Background:  The researchers are associated with Umea University and Umea Social Services, Sweeden. Their interest in pursuing this line of study stems from the absences of research in the possible effects that transformation leadership may have on the well-being of employees, primarily in the field of social services. While most studies, in their experience, employed cross-sectional designs, little work surrounds long-term transformation. Researchers contend that studies of leadership in the field of social service is a national dilemma.  The problems of burnout and stress are well documented in the Swedish social service field.

Transformation Cartoon

Purpose for the research-The team chose to further the understanding of the possible effects of transformation leadership on the well-being of employees over time. The researchers suggest that “Climate for innovation” has proven to influence well-being, framing  the conceptualization for this study. The researchers use the describe innovation as an intentional process. This process engages the application of ideas, and products.  Procedures that are unique are of interest to them when designed to yield favorable outcomes. They suggest that the perception of “climate,” in relation to organizational literature, is receiving considerable attention. It is used to predict both individual and organizational outcome variables.

Understanding Transformation Leaders-Emotional contagion suggests that transformation leaders who experience optimism, happiness and enthusiasm throughout the day are better able to influence group performance and affect. The importance of collective action may occur through idealized influence.  Leaders who replace feelings of isolation are able to transform employee well-being.  When lowering the levels of burnout and reducing stress, affective well-being is increased.

The Present Study-Researchers decided to conduct the research over a 12 month period of time.  Two hypothesis were formulated:

Hypothesis 1: TL is positively associated with affective well-being, both cross-sectionally and 1 year later.

Hypothesis 2:  the positive relationship between TL and affective well-being is mediated by perceptions of an innovative      climate, both cross-sectionally and 1 year later.

Method: Participants and Procedure-This research project engaged a longitudinal panel design. The sample was comprised of 2,700 social service employees from a large Swedish municipality. Questionnaires were distributed on two occasions.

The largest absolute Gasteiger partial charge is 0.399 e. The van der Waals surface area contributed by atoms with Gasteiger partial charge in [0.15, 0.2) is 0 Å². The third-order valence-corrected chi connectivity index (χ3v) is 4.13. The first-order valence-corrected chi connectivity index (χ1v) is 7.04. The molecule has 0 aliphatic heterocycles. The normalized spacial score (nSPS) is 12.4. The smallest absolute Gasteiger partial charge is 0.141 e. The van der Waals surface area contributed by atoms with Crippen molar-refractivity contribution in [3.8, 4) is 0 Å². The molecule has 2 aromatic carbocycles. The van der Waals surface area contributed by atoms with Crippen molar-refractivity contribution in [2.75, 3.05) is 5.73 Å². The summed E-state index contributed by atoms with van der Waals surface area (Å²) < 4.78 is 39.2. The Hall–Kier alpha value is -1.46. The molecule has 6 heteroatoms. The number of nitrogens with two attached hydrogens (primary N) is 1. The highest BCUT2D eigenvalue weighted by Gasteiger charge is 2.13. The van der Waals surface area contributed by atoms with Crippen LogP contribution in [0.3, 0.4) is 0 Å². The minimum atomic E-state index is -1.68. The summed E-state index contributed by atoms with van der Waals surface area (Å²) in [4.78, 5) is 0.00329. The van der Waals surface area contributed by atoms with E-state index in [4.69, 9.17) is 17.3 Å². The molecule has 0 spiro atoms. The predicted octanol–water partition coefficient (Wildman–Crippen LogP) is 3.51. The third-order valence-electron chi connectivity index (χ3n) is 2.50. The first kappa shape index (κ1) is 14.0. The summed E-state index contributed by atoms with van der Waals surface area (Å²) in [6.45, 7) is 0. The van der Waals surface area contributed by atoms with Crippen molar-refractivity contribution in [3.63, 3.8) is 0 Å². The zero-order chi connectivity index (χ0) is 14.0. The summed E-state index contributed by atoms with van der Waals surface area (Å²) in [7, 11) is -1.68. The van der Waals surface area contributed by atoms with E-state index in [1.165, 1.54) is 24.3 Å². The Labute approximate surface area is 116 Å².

Time I:

  • 342 employees who were randomly selected from staff records.
  • 158 individuals participated.
  • Questionnaires were mailed to the participants.
  • 79% female/11.5 years avg. employment/51% university degree/43.2 years avg.age
  • care assistants, social workers, nurses
  • Representative in comparison to population of organization

Time II:

  • Panel Mortality-22 respondents
  • 101 of 136 remaining returned 2nd questionnaire
  • 745 response rate
  • 81% female/13.0 years avg. employment/46% university degree/44.6 years avg. age
  • **81% of participants had same supervisor as time I

Measures: Research employed these measurement tools-

Transformation Leadership:  The most common measure of transformation leadership was used. Multifactor Leadership Questionnaire (Bass and Avolio, 1995). It operationalizes four theoretically identified dimensions of transformation leaders: idealized influence, inspirational motivation, intellectual stimulation ,and individualized consideration.

A 5-point scale ranging from 0 (not at all) to 4(often, if not always).

Reliability: Time 1: . 94, Time 2: . 96

Climate for innovation: The questionnaire, QPS Nordic, used to measure innovation, using a 5-point scale ranging from 1 (strongly disagree/never) to 5 (strongly agree/always). Three items measured the degree of possibility to take initiative at work.

Reliability: Time 1:.80  Time 2:  .77

Affective well-being: The Perceived Stress Questionnaire (PSQ, 1993) was selected because it was context-free. The eight positively worded items on the test asked participants to report how well they felt the week of the test. The response scale, ranging from 1 (almost never) to 4 (most of the time) posed statements such as, “I am happy with my life,” or “I am filled with energy.”